Moltex Energy pursuing SMR build in New Brunswick
The next generation of nuclear reactors is on its way in Canada.
Small modular reactors (SMRs) are a type of reactor that are smaller than conventional nuclear reactors. They can be built in factories and delivered to power sites and remote locations for installation at a low cost.
In Ontario, both Ontario Power Generation and Bruce Power are working with companies to develop SMRs.
And in New Brunswick, two companies signed agreements with NB Power and the Government of New Brunswick as part of an effort to build a manufacturing hub and potentially a second or even third reactor at Point Lepreau.
One of these companies is Moltex Energy.
At the recent Canadian Nuclear Society conference in Ottawa, Moltex Energy Canada Chief Executive Rory O’Sullivan spoke about the company’s efforts to have a stable salt reactor available before 2030.
“We signed the agreements with NB Power and the New Brunswick government last year,” he said.
There are now 10 full-time engineers at the Moltex office in New Brunswick, with five more expected to start in the fall.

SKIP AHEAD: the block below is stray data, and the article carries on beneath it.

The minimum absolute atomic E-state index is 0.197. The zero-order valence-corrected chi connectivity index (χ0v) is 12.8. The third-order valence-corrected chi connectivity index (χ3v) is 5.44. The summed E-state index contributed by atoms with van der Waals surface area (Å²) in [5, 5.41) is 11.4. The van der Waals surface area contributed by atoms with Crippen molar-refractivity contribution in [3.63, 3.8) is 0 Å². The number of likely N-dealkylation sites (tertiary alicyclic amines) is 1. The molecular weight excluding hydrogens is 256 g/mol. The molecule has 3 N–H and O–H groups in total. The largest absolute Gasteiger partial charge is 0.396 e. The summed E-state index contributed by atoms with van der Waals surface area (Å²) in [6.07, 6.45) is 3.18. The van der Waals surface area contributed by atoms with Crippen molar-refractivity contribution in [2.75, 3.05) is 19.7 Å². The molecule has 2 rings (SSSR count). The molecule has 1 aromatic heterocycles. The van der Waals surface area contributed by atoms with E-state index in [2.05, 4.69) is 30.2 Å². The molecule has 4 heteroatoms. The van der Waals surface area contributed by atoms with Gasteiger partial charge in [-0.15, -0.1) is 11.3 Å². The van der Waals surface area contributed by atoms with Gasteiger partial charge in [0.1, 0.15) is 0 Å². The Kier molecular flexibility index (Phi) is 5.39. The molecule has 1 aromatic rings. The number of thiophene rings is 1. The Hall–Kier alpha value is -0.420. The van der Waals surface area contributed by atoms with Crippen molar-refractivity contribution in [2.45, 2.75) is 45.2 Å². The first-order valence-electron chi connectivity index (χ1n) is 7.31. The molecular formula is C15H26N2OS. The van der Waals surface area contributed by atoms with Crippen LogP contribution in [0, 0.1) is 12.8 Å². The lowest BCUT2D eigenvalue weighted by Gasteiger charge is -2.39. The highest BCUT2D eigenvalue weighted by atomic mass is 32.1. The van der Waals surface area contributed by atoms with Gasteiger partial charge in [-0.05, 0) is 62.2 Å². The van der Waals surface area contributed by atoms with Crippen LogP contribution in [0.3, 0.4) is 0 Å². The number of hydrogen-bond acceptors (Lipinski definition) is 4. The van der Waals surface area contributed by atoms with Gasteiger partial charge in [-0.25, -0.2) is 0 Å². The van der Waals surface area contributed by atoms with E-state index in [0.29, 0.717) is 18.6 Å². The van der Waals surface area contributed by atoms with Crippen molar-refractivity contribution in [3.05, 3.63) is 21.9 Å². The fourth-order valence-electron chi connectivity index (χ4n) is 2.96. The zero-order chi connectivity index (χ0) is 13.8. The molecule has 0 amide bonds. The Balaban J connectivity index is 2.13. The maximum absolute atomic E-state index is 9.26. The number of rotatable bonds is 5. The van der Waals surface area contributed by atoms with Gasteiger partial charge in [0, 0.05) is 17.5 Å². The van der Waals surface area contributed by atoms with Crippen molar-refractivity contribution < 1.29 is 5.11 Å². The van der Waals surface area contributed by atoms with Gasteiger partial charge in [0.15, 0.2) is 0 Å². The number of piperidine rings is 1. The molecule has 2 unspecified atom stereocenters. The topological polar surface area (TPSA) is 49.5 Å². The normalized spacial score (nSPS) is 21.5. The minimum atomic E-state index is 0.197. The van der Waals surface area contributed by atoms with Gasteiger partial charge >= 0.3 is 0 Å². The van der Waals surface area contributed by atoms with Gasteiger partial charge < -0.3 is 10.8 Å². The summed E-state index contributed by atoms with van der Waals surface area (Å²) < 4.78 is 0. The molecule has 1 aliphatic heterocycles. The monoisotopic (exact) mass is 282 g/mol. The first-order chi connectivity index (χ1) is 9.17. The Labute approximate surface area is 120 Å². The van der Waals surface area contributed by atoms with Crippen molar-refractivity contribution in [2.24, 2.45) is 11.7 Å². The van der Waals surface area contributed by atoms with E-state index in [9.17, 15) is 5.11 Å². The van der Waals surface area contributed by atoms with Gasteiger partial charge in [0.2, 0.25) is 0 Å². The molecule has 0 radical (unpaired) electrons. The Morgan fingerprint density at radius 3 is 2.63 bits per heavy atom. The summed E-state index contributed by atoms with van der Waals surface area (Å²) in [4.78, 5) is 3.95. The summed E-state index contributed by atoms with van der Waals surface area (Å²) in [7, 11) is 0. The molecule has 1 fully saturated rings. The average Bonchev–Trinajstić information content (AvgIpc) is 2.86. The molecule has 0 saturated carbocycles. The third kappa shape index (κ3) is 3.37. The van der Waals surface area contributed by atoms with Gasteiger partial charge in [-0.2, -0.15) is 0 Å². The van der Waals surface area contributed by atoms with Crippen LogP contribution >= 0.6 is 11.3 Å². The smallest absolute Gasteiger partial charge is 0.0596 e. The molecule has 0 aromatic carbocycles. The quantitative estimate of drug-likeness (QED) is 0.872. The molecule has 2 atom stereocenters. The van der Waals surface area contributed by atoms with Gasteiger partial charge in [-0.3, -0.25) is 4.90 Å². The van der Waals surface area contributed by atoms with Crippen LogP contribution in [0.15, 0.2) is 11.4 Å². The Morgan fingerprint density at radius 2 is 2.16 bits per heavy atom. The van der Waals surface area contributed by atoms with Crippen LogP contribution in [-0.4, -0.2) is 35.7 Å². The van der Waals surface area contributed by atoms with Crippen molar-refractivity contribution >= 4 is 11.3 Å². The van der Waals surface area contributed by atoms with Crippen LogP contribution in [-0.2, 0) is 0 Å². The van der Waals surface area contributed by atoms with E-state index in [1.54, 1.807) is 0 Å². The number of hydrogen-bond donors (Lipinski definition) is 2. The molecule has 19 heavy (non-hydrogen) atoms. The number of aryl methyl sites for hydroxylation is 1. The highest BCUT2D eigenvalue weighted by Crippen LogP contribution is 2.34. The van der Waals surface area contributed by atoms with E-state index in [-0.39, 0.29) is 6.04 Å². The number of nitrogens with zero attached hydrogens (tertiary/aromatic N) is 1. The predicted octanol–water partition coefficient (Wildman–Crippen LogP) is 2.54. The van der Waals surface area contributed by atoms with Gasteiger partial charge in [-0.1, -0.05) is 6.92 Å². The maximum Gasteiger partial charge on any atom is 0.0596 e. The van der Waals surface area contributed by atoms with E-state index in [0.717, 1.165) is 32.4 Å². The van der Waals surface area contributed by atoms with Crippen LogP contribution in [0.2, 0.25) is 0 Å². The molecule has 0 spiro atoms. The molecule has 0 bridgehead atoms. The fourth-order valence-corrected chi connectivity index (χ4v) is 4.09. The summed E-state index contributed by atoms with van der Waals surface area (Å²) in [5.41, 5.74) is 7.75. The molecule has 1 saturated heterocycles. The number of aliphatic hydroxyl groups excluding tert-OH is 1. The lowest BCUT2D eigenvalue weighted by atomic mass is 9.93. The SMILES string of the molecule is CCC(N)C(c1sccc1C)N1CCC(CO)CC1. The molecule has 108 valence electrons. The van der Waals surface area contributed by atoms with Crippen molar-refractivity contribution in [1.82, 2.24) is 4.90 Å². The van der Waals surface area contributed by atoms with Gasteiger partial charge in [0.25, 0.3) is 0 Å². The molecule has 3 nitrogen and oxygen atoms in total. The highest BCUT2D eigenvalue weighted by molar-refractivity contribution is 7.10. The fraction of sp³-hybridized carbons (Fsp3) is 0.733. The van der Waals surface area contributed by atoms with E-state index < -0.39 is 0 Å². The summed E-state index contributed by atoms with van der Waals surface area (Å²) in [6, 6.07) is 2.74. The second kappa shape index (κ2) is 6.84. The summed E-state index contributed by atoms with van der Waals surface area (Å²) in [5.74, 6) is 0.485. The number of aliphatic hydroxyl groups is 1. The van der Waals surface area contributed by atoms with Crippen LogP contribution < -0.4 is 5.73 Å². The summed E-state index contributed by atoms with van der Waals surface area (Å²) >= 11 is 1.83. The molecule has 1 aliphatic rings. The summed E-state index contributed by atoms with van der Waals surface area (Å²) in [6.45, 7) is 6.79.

“The main objective from the New Brunswick side is understanding our technology so they can eventually build a demonstration plant,” he said. “The long-term vision is to have New Brunswick as a cluster, to build a plant there and get the local supply chain engaged in the best position to sell components as we sell reactors around the world.”
Moltex’s reactor is an SSR, short for Stable Salt Reactor. It uses molten salt fuel in conventional fuel pins. The technology can reuse spent fuel from CANDU reactors at Point Lepreau. It can store heat as thermal energy in large tanks of molten salt that can be converted to steam to create electricity and be able to operate on demand.
“The concept of a meltdown doesn’t really apply,” O’Sullivan said. Companies like Moltex are among those working in Canada to build the next generation of nuclear reactors that offer more flexibility to work with renewables in clean-energy systems of the future.
“All grids around the world need more flexibility as renewables grow and as grids change and you get more electric vehicle charging spikes,” he said. “We are not just developing a reactor that runs baseload all the time. We are developing a hybrid nuclear storage solution.”
“Nuclear is going to be part of a decarbonized future grid. Our way of getting there is trying to build a nuclear solution that operates as cheaply as possible.”